Copyright © 2017 Albuquerque Journal
New Mexico will let health insurers submit two different sets of rate requests for their Obamacare plans for 2018 because of the continued uncertainty over the fate of the Affordable Care Act.
The clock is ticking for health insurers to figure out their 2018 plans and rate requests for participation in the New Mexico state-run exchange, beWellnm.
As the deadline approaches, the greatest concern is not knowing whether the money for cost-sharing reduction payments will be made available from the federal government in the coming year. Those payments help subsidize out-of-pocket costs for low-income enrollees and make it feasible for the insurers to offer plans.
Companies that sell coverage through the New Mexico Health Insurance Exchange, also known as beWellnm, now have until mid-June to file their rate requests or choose not to, an extended time frame proposed last month by the Centers for Medicare and Medicaid Services so insurers could better assess their markets.
Those filing requests will offer the first insights into how much they intend to charge consumers for different plans next year, according to the state’s top insurance regulator.
“We’re watching what takes place in Washington like everybody else is,” said John Franchini, New Mexico’s superintendent of insurance. “I hope they’re preparing to be in the market, but that could change,” he said of the health insurance carriers now offering policies. They are Blue Cross Blue Shield of New Mexico, New Mexico Health Connections, Molina Healthcare and Christus Health Plan.
Ending the subsidies, a signature element of the Affordable Care Act, will cause many consumers to drop coverage, said Franchini.
Cost-sharing is a financing mechanism that reduces deductibles and co-pays for lower-income people so they can get care. If the mechanism goes away, that would mean hundreds or thousands of dollars a year in extra expenses that many currently enrolled state residents can’t afford, said Franchini.
“I think most of the companies are looking for ways to stay in the market. But those cost-sharing subsidies are critical,” said Franchini. If the subsidies don’t survive, Franchini says some insurers are likely to pull out of the market, or they will have to increase costs for New Mexico’s 55,000 exchange enrollees.
The payments, made directly to insurers, are expected to cost $7 billion this year.
Franchini didn’t have a breakdown of how much of that money makes its way to New Mexico. With the subsidies, “the four carriers in the exchange now are close to breaking even,” said Franchini.
Figures released by the U.S. Health and Human Services Department show that 69 percent of New Mexicans who have enrolled in a plan through the state’s insurance exchange qualified for financial assistance.
New Mexico uses the federal enrollment platform at HealthCare.gov for individual enrollments. For small businesses, New Mexico has its own SHOP exchange enrollment platform.
Health insurers in New Mexico are busy crunching the numbers they need to price premium rates for this coming year. Franchini said the deadline extension allows carriers to drill down on enrollment and claims data to better price next year’s plans – or deep-six this line of business. They are calculating “medical cost inflation” for 2018 – from hospital systems, medical groups, pharmaceutical companies and ambulance agencies.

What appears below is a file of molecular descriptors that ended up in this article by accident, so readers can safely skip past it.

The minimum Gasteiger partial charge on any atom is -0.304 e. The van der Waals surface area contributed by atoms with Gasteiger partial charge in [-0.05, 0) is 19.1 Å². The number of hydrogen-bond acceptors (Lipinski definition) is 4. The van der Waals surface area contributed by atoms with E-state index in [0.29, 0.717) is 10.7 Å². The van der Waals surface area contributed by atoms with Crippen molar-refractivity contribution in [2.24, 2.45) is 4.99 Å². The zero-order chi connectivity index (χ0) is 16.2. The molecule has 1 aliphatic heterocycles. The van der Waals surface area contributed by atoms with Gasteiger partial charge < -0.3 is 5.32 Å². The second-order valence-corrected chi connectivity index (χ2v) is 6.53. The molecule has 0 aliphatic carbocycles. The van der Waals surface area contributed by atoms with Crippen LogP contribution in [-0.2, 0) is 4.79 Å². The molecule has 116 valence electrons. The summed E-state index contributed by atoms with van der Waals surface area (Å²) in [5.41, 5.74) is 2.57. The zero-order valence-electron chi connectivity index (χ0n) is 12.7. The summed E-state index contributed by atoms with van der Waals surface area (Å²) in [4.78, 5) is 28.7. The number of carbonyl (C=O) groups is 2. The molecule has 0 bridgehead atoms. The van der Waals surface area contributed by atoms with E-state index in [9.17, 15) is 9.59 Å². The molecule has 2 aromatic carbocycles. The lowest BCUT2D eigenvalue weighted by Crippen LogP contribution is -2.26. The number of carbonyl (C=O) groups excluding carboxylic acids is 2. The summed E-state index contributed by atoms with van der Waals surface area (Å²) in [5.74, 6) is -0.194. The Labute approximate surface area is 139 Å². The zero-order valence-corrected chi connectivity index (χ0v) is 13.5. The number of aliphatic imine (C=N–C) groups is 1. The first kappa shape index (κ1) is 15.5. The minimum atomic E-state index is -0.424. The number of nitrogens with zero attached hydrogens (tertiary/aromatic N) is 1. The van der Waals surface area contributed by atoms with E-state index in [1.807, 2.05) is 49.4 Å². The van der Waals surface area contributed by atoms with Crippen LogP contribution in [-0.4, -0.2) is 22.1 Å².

Only one of the exchange health insurers, New Mexico Health Connections, a nonprofit co-op, confirmed that it will file premium rates for plans in the 2018 coverage year, but it is hedging its bets by submitting two sets as allowed by the superintendent.
The co-op, by virtue of its startup loan from Uncle Sam, is obligated to submit premium rates and plans. However, CEO Dr. Martin Hickey said the co-op is planning to file a set of rates with higher premiums that assume the Trump administration won’t make those subsidy payments in the coming year, which benefit 46 percent of its exchange members.
“Time is not a friend here. Continued indecision and delay (on the part of policy makers) forces us to build in the worst-case scenario,” said Hickey. He declined to say how high those rates could be in 2018 for co-op customers, but one organization has ventured a guess.
In its annual study on ACA participation, most carriers doing business in the health care exchanges will remain on them in 2018, according to consultant Oliver Wyman. Half of them said it was too early to determine how to price plans for the upcoming enrollment year; the other half said to expect hikes in the single digits to greater than 30 percent.
Blue Cross Blue Shield of New Mexico has not made a final decision about its 2018 exchange market participation or product offerings. “We will make these decisions once we have more information about certain legislative and regulatory changes that could impact the individual market,” Blue Cross said in a statement.
Molina Healthcare, which has Medicare and Medicaid customers in New Mexico, is also evaluating its options for staying or pulling out of the Obamacare exchanges in 2018. “We expect to decide upon 2018 pricing, geographies and product offerings in the coming weeks,” said Interim CEO Joe White in a statement.
Christus did not respond with a comment.
Presbyterian Health Plan, a for-profit subsidiary of Presbyterian Healthcare Services, did not offer plans on the exchange in 2017.